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Chapter 4
Construction Practices for Environmental Stewardship
4.12. Establishing Vegetation at Construction Sites

When little topsoil is left in roadside environments after construction, mulches, water, lime, and/or fertilizers may be required in order to establish vegetation. A soil analysis can assist in identifying these additional requirements. A horticulturist and/or some landscape architects should be able to interpret the soil analysis. If outside the optimum planting seasons, a method of soil cover, other than vegetation, may be necessary. These include mulches and erosion control fabrics .

Some DOTs are undertaking research to identify what vegetation establishment methods work best in their states and ecoregions. Studies on compost usage are occurring in the west and mid-west, from Texas in the south to Idaho in the north. The Nebraska Department of Roads has research results due in late 2004, which will be used to develop technical guidelines for vegetation establishment on roadway shoulders. The project is examining the interaction effects of seed priming, type of mulch, and level of irrigation on soil movement and establishment of the short grass mixture on the foreslope of roadway shoulders; and the interaction effects of composted manure applications and a six to twelve inch compacted buffer strip between the paved shoulder and the seedbed on soil movement and establishment of the short grass mixture on the foreslope of the roadway. Delaware DOT will publish a vegetation management manual in 2005, in conjunction with the agency's tree preservation policy for a Livable Delaware. [N]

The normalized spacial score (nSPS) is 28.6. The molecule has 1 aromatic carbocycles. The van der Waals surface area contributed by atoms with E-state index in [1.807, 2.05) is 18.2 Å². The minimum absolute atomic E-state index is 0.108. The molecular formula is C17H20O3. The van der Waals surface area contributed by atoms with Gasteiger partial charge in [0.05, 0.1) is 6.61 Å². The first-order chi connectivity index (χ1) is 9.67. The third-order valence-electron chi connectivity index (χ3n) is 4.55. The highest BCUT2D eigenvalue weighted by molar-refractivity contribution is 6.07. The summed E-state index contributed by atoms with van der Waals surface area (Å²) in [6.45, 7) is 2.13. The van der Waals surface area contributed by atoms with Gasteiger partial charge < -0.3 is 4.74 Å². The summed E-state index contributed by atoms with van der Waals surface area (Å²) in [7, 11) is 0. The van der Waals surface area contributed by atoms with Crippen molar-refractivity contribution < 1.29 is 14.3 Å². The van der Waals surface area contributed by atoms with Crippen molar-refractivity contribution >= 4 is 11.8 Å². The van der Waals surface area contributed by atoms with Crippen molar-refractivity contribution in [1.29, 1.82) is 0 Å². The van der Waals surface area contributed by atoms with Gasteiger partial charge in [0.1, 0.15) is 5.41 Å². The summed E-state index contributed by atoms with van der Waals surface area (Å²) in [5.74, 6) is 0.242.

The following recommended practices to promote plant establishment during the construction stage have been culled from the best practices, manuals, bulletins, and research of lead DOTs in the field, and are summarized as follows:

Do not deviate from plans without approval of the Landscape Architect. Plans developed by the landscape architect will include plants most appropriate for the region and landform in which construction will be occurring, and will help ensure survival of intended vegetation and minimize the spread of noxious weeds.

Test seed for germination and to ensure that it is weed free.